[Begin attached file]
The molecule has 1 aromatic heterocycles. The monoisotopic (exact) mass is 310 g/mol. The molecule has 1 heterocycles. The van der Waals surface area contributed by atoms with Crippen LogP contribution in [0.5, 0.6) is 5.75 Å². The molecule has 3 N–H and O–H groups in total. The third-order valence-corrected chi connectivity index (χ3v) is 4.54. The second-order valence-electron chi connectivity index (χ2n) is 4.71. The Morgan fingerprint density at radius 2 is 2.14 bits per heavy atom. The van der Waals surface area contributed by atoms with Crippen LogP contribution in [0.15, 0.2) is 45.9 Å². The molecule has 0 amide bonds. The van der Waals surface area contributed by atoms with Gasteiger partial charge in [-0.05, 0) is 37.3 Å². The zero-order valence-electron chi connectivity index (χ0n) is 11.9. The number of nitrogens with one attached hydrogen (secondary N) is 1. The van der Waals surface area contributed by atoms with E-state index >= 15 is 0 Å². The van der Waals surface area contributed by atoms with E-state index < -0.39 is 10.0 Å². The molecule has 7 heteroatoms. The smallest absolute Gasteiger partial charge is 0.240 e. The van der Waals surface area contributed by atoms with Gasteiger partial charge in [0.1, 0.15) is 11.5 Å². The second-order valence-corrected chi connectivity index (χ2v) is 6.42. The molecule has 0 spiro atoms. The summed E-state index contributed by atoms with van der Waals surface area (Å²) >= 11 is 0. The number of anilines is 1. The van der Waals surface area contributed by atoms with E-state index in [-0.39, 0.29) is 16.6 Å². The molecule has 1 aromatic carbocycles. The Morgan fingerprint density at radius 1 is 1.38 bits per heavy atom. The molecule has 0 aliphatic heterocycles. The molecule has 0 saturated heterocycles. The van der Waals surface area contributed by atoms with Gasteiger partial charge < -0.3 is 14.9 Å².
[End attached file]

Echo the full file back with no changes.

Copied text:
The molecule has 1 aromatic heterocycles. The monoisotopic (exact) mass is 310 g/mol. The molecule has 1 heterocycles. The van der Waals surface area contributed by atoms with Crippen LogP contribution in [0.5, 0.6) is 5.75 Å². The molecule has 3 N–H and O–H groups in total. The third-order valence-corrected chi connectivity index (χ3v) is 4.54. The second-order valence-electron chi connectivity index (χ2n) is 4.71. The Morgan fingerprint density at radius 2 is 2.14 bits per heavy atom. The van der Waals surface area contributed by atoms with Crippen LogP contribution in [0.15, 0.2) is 45.9 Å². The molecule has 0 amide bonds. The van der Waals surface area contributed by atoms with Gasteiger partial charge in [-0.05, 0) is 37.3 Å². The zero-order valence-electron chi connectivity index (χ0n) is 11.9. The number of nitrogens with one attached hydrogen (secondary N) is 1. The van der Waals surface area contributed by atoms with E-state index >= 15 is 0 Å². The van der Waals surface area contributed by atoms with E-state index < -0.39 is 10.0 Å². The molecule has 7 heteroatoms. The smallest absolute Gasteiger partial charge is 0.240 e. The van der Waals surface area contributed by atoms with Gasteiger partial charge in [0.1, 0.15) is 11.5 Å². The second-order valence-corrected chi connectivity index (χ2v) is 6.42. The molecule has 0 spiro atoms. The summed E-state index contributed by atoms with van der Waals surface area (Å²) >= 11 is 0. The number of anilines is 1. The van der Waals surface area contributed by atoms with E-state index in [-0.39, 0.29) is 16.6 Å². The molecule has 1 aromatic carbocycles. The Morgan fingerprint density at radius 1 is 1.38 bits per heavy atom. The molecule has 0 aliphatic heterocycles. The molecule has 0 saturated heterocycles. The van der Waals surface area contributed by atoms with Gasteiger partial charge < -0.3 is 14.9 Å².